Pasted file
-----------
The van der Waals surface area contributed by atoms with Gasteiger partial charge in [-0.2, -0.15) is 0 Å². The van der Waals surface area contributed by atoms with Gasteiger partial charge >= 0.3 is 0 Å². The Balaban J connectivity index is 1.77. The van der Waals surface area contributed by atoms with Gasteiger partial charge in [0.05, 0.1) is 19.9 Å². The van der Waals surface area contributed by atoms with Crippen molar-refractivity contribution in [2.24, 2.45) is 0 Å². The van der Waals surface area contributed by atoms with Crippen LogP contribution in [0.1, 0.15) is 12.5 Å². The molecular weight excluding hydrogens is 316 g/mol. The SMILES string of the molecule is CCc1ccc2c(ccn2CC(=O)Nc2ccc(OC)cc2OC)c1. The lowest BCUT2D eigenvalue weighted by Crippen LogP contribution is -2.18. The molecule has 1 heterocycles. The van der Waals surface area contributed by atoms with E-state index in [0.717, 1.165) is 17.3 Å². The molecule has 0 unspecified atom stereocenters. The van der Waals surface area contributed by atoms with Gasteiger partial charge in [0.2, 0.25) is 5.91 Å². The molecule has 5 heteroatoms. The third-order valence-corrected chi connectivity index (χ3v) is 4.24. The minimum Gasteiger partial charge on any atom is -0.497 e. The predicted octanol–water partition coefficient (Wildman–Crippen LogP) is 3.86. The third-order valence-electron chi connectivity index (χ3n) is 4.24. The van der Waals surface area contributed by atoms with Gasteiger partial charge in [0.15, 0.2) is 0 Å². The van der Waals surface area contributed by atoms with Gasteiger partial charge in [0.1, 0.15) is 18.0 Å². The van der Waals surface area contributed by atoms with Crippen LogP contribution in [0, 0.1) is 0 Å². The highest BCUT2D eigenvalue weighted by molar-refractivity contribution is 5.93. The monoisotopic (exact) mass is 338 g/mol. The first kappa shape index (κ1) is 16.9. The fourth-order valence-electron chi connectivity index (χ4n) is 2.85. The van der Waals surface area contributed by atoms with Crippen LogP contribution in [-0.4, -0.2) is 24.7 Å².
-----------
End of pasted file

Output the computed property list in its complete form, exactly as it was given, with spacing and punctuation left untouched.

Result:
The van der Waals surface area contributed by atoms with Gasteiger partial charge in [-0.2, -0.15) is 0 Å². The van der Waals surface area contributed by atoms with Gasteiger partial charge >= 0.3 is 0 Å². The Balaban J connectivity index is 1.77. The van der Waals surface area contributed by atoms with Gasteiger partial charge in [0.05, 0.1) is 19.9 Å². The van der Waals surface area contributed by atoms with Crippen molar-refractivity contribution in [2.24, 2.45) is 0 Å². The van der Waals surface area contributed by atoms with Crippen LogP contribution in [0.1, 0.15) is 12.5 Å². The molecular weight excluding hydrogens is 316 g/mol. The SMILES string of the molecule is CCc1ccc2c(ccn2CC(=O)Nc2ccc(OC)cc2OC)c1. The lowest BCUT2D eigenvalue weighted by Crippen LogP contribution is -2.18. The molecule has 1 heterocycles. The van der Waals surface area contributed by atoms with E-state index in [0.717, 1.165) is 17.3 Å². The molecule has 0 unspecified atom stereocenters. The van der Waals surface area contributed by atoms with Gasteiger partial charge in [0.2, 0.25) is 5.91 Å². The molecule has 5 heteroatoms. The third-order valence-corrected chi connectivity index (χ3v) is 4.24. The minimum Gasteiger partial charge on any atom is -0.497 e. The predicted octanol–water partition coefficient (Wildman–Crippen LogP) is 3.86. The third-order valence-electron chi connectivity index (χ3n) is 4.24. The van der Waals surface area contributed by atoms with Gasteiger partial charge in [0.15, 0.2) is 0 Å². The van der Waals surface area contributed by atoms with Gasteiger partial charge in [0.1, 0.15) is 18.0 Å². The van der Waals surface area contributed by atoms with Crippen LogP contribution in [0, 0.1) is 0 Å². The highest BCUT2D eigenvalue weighted by molar-refractivity contribution is 5.93. The monoisotopic (exact) mass is 338 g/mol. The first kappa shape index (κ1) is 16.9. The fourth-order valence-electron chi connectivity index (χ4n) is 2.85. The van der Waals surface area contributed by atoms with Crippen LogP contribution in [-0.4, -0.2) is 24.7 Å².